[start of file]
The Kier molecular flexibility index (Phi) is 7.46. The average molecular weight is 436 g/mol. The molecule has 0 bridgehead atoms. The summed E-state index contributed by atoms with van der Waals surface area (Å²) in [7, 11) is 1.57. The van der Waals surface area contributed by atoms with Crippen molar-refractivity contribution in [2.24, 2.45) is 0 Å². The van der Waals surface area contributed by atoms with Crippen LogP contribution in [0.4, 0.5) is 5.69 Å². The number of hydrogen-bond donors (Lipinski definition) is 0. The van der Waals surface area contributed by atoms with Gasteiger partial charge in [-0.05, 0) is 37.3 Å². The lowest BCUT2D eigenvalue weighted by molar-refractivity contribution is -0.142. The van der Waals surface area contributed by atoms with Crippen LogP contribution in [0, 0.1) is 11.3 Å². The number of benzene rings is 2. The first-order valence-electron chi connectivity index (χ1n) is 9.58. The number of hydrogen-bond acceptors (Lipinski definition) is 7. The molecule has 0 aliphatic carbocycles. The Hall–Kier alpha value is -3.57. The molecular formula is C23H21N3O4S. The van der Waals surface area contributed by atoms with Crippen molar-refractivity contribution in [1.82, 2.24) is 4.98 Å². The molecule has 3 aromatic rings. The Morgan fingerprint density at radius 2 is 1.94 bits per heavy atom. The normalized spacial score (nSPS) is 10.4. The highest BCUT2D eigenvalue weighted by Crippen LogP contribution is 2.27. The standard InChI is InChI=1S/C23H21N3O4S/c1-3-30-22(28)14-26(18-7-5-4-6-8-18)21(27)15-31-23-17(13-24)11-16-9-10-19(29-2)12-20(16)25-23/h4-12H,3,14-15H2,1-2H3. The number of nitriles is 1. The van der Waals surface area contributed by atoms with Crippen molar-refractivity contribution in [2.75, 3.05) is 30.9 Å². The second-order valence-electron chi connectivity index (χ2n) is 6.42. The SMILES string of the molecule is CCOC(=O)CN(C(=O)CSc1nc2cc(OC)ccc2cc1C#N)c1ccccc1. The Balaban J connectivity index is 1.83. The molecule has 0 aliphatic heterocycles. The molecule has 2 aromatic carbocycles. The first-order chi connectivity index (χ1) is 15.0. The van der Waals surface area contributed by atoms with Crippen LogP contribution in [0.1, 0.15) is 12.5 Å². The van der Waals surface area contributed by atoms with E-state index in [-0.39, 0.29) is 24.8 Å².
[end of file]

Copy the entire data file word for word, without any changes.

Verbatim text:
The Kier molecular flexibility index (Phi) is 7.46. The average molecular weight is 436 g/mol. The molecule has 0 bridgehead atoms. The summed E-state index contributed by atoms with van der Waals surface area (Å²) in [7, 11) is 1.57. The van der Waals surface area contributed by atoms with Crippen molar-refractivity contribution in [2.24, 2.45) is 0 Å². The van der Waals surface area contributed by atoms with Crippen LogP contribution in [0.4, 0.5) is 5.69 Å². The number of hydrogen-bond donors (Lipinski definition) is 0. The van der Waals surface area contributed by atoms with Gasteiger partial charge in [-0.05, 0) is 37.3 Å². The lowest BCUT2D eigenvalue weighted by molar-refractivity contribution is -0.142. The van der Waals surface area contributed by atoms with Crippen LogP contribution in [0, 0.1) is 11.3 Å². The number of benzene rings is 2. The first-order valence-electron chi connectivity index (χ1n) is 9.58. The number of hydrogen-bond acceptors (Lipinski definition) is 7. The molecule has 0 aliphatic carbocycles. The Hall–Kier alpha value is -3.57. The molecular formula is C23H21N3O4S. The van der Waals surface area contributed by atoms with Crippen molar-refractivity contribution in [1.82, 2.24) is 4.98 Å². The molecule has 3 aromatic rings. The Morgan fingerprint density at radius 2 is 1.94 bits per heavy atom. The normalized spacial score (nSPS) is 10.4. The highest BCUT2D eigenvalue weighted by Crippen LogP contribution is 2.27. The standard InChI is InChI=1S/C23H21N3O4S/c1-3-30-22(28)14-26(18-7-5-4-6-8-18)21(27)15-31-23-17(13-24)11-16-9-10-19(29-2)12-20(16)25-23/h4-12H,3,14-15H2,1-2H3. The number of nitriles is 1. The van der Waals surface area contributed by atoms with Crippen molar-refractivity contribution in [2.75, 3.05) is 30.9 Å². The second-order valence-electron chi connectivity index (χ2n) is 6.42. The SMILES string of the molecule is CCOC(=O)CN(C(=O)CSc1nc2cc(OC)ccc2cc1C#N)c1ccccc1. The Balaban J connectivity index is 1.83. The molecule has 0 aliphatic heterocycles. The molecule has 2 aromatic carbocycles. The first-order chi connectivity index (χ1) is 15.0. The van der Waals surface area contributed by atoms with Crippen LogP contribution in [0.1, 0.15) is 12.5 Å². The van der Waals surface area contributed by atoms with E-state index in [-0.39, 0.29) is 24.8 Å².